You can put these expectations into picture form by either finding pictures on the internet, drawing some, or even using your own photos. Assemble them on a poster and hang it where your child can refer to it before the big day. Then on that holiday, they can carry it with them. 

  • Roleplay: Mock possible social scenarios that might occur. You can practice taking turns opening gifts, waiting for others to open theirs, and giving out presents. 

Talk about what your child can do if an unappealing situation occurs. For example, 

“Johnny, what if your cousin Samantha gets in your personal space, and it makes you anxious? What should you do?”

Then you can discuss possible solutions. Now is an excellent time to reinforce social communication skills and rules they’ve learned through therapy.

  • Get them involved: Have your son or daughter participate in the decorating. If you know lots of decorations overwhelm them, have them help you decorate slowly – perhaps a little bit each day leading up to the holiday. Ask them where they think decorations should go and if they like how the decor looks.

If you are unsure about what your child can handle in terms of decorations, take a trip to your nearest store. Walk your son or daughter down the Christmas aisles and ask them what they like and what they don’t like. Watch how they react to certain things so you can get a better sense of how to decorate at home.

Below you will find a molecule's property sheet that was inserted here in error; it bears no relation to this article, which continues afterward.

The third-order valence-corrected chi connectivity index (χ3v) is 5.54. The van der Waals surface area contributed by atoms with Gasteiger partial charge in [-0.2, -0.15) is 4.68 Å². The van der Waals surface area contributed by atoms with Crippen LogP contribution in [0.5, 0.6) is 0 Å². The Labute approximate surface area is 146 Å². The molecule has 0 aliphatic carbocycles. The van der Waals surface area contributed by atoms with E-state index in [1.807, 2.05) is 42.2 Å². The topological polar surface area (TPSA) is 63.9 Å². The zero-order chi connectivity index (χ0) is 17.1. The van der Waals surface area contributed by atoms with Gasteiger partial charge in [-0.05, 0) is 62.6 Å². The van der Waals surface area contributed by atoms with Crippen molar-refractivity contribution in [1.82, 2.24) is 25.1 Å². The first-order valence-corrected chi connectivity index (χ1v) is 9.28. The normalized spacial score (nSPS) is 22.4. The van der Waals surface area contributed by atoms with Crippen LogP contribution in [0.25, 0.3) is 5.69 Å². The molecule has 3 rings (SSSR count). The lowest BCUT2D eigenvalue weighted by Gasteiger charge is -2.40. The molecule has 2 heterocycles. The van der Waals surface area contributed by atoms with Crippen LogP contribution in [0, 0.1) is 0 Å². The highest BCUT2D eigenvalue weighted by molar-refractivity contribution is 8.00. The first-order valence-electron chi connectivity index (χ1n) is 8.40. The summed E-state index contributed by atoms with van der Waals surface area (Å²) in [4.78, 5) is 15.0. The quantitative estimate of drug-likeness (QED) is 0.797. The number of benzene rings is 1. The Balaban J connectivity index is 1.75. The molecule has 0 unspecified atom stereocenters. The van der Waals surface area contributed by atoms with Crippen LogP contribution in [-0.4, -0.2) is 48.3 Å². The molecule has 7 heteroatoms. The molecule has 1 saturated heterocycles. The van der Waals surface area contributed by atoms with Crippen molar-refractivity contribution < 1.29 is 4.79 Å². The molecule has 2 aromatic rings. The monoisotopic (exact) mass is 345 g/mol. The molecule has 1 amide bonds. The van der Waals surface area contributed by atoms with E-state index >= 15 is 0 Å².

Holiday Tip #2: Prepare Your Friends and Family

If you’re getting together with friends and family for the holidays, make sure you have a chat with them before the day arrives. Discuss strategies they can use to help minimize any behavioral disturbances and anxiety in your child. Let them know ways they can try to get increased participation from your son or daughter. 

Let your loved ones know what to expect from your child and why they might not want to participate to the extent other children do. Explain that they may need to break away from the family if they get overwhelmed. Make sure they understand they shouldn’t take this personally. 

It’s also important to talk to your loved ones about holiday mealtime. This can be some of the most disruptive to your child’s routine. Your son or daughter may be eating in a different home or see their dinner table set up differently. They may be eating with a different plate and utensils and be offered foods they don’t typically eat. If your son or daughter is a picky eater, help your loved ones understand that they shouldn’t expect them to eat the traditional holiday meal.